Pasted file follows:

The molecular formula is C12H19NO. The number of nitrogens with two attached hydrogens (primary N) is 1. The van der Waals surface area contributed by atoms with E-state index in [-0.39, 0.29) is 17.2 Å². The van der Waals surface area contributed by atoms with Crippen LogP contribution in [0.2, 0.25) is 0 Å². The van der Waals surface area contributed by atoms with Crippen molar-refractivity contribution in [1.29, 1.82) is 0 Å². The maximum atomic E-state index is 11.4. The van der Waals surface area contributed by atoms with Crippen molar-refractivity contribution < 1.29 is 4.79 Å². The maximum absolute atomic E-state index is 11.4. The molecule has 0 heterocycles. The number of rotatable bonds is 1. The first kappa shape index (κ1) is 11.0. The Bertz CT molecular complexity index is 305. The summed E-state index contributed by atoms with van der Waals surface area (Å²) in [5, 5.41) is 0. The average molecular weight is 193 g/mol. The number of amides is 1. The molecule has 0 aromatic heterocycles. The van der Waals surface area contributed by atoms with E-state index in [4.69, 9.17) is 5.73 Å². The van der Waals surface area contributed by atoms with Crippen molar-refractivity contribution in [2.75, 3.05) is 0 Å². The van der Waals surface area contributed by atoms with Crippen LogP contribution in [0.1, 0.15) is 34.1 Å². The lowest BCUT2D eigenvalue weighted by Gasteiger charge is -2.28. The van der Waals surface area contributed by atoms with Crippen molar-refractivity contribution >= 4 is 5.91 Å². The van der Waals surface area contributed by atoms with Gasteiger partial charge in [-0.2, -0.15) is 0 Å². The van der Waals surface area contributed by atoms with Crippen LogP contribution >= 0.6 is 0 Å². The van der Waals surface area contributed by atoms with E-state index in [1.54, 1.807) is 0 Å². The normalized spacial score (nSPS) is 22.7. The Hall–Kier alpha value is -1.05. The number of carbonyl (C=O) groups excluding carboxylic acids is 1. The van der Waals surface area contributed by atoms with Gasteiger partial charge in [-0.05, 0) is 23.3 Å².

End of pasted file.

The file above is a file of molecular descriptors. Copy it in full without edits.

The molecular formula is C12H19NO. The number of nitrogens with two attached hydrogens (primary N) is 1. The van der Waals surface area contributed by atoms with E-state index in [-0.39, 0.29) is 17.2 Å². The van der Waals surface area contributed by atoms with Crippen LogP contribution in [0.2, 0.25) is 0 Å². The van der Waals surface area contributed by atoms with Crippen molar-refractivity contribution in [1.29, 1.82) is 0 Å². The maximum atomic E-state index is 11.4. The van der Waals surface area contributed by atoms with Crippen molar-refractivity contribution < 1.29 is 4.79 Å². The maximum absolute atomic E-state index is 11.4. The molecule has 0 heterocycles. The number of rotatable bonds is 1. The first kappa shape index (κ1) is 11.0. The Bertz CT molecular complexity index is 305. The summed E-state index contributed by atoms with van der Waals surface area (Å²) in [5, 5.41) is 0. The average molecular weight is 193 g/mol. The number of amides is 1. The molecule has 0 aromatic heterocycles. The van der Waals surface area contributed by atoms with E-state index in [4.69, 9.17) is 5.73 Å². The van der Waals surface area contributed by atoms with Crippen molar-refractivity contribution in [2.75, 3.05) is 0 Å². The van der Waals surface area contributed by atoms with Crippen LogP contribution in [0.1, 0.15) is 34.1 Å². The lowest BCUT2D eigenvalue weighted by Gasteiger charge is -2.28. The van der Waals surface area contributed by atoms with Crippen molar-refractivity contribution >= 4 is 5.91 Å². The van der Waals surface area contributed by atoms with Gasteiger partial charge in [-0.2, -0.15) is 0 Å². The van der Waals surface area contributed by atoms with Crippen LogP contribution >= 0.6 is 0 Å². The van der Waals surface area contributed by atoms with E-state index in [1.54, 1.807) is 0 Å². The normalized spacial score (nSPS) is 22.7. The Hall–Kier alpha value is -1.05. The number of carbonyl (C=O) groups excluding carboxylic acids is 1. The van der Waals surface area contributed by atoms with Gasteiger partial charge in [-0.05, 0) is 23.3 Å².